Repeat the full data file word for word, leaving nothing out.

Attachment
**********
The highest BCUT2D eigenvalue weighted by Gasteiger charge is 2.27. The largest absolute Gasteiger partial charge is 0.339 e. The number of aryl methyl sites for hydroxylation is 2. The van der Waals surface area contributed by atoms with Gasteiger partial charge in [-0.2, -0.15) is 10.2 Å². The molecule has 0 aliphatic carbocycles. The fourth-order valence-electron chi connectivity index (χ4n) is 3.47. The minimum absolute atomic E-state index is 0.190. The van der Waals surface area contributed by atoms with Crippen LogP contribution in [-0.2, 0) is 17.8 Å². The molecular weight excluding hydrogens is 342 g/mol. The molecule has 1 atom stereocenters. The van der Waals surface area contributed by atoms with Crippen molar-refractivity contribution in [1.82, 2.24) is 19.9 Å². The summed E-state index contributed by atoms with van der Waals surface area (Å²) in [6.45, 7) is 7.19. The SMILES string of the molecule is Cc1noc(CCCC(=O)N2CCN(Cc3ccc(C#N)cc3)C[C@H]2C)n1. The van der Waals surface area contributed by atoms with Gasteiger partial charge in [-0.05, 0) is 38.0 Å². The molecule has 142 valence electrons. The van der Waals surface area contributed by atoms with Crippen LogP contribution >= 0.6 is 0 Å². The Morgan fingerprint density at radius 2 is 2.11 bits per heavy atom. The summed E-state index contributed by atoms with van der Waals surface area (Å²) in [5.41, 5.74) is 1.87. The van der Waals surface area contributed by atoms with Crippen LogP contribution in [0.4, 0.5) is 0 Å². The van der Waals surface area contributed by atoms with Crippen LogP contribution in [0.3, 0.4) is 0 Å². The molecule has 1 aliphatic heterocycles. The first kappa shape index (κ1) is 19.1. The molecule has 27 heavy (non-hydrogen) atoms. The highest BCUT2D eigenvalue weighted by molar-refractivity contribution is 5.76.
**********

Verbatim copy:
The highest BCUT2D eigenvalue weighted by Gasteiger charge is 2.27. The largest absolute Gasteiger partial charge is 0.339 e. The number of aryl methyl sites for hydroxylation is 2. The van der Waals surface area contributed by atoms with Gasteiger partial charge in [-0.2, -0.15) is 10.2 Å². The molecule has 0 aliphatic carbocycles. The fourth-order valence-electron chi connectivity index (χ4n) is 3.47. The minimum absolute atomic E-state index is 0.190. The van der Waals surface area contributed by atoms with Crippen LogP contribution in [-0.2, 0) is 17.8 Å². The molecular weight excluding hydrogens is 342 g/mol. The molecule has 1 atom stereocenters. The van der Waals surface area contributed by atoms with Crippen molar-refractivity contribution in [1.82, 2.24) is 19.9 Å². The summed E-state index contributed by atoms with van der Waals surface area (Å²) in [6.45, 7) is 7.19. The SMILES string of the molecule is Cc1noc(CCCC(=O)N2CCN(Cc3ccc(C#N)cc3)C[C@H]2C)n1. The van der Waals surface area contributed by atoms with Gasteiger partial charge in [-0.05, 0) is 38.0 Å². The molecule has 142 valence electrons. The van der Waals surface area contributed by atoms with Crippen LogP contribution >= 0.6 is 0 Å². The Morgan fingerprint density at radius 2 is 2.11 bits per heavy atom. The summed E-state index contributed by atoms with van der Waals surface area (Å²) in [5.41, 5.74) is 1.87. The van der Waals surface area contributed by atoms with Crippen LogP contribution in [0.4, 0.5) is 0 Å². The van der Waals surface area contributed by atoms with Crippen LogP contribution in [0.3, 0.4) is 0 Å². The molecule has 1 aliphatic heterocycles. The first kappa shape index (κ1) is 19.1. The molecule has 27 heavy (non-hydrogen) atoms. The highest BCUT2D eigenvalue weighted by molar-refractivity contribution is 5.76.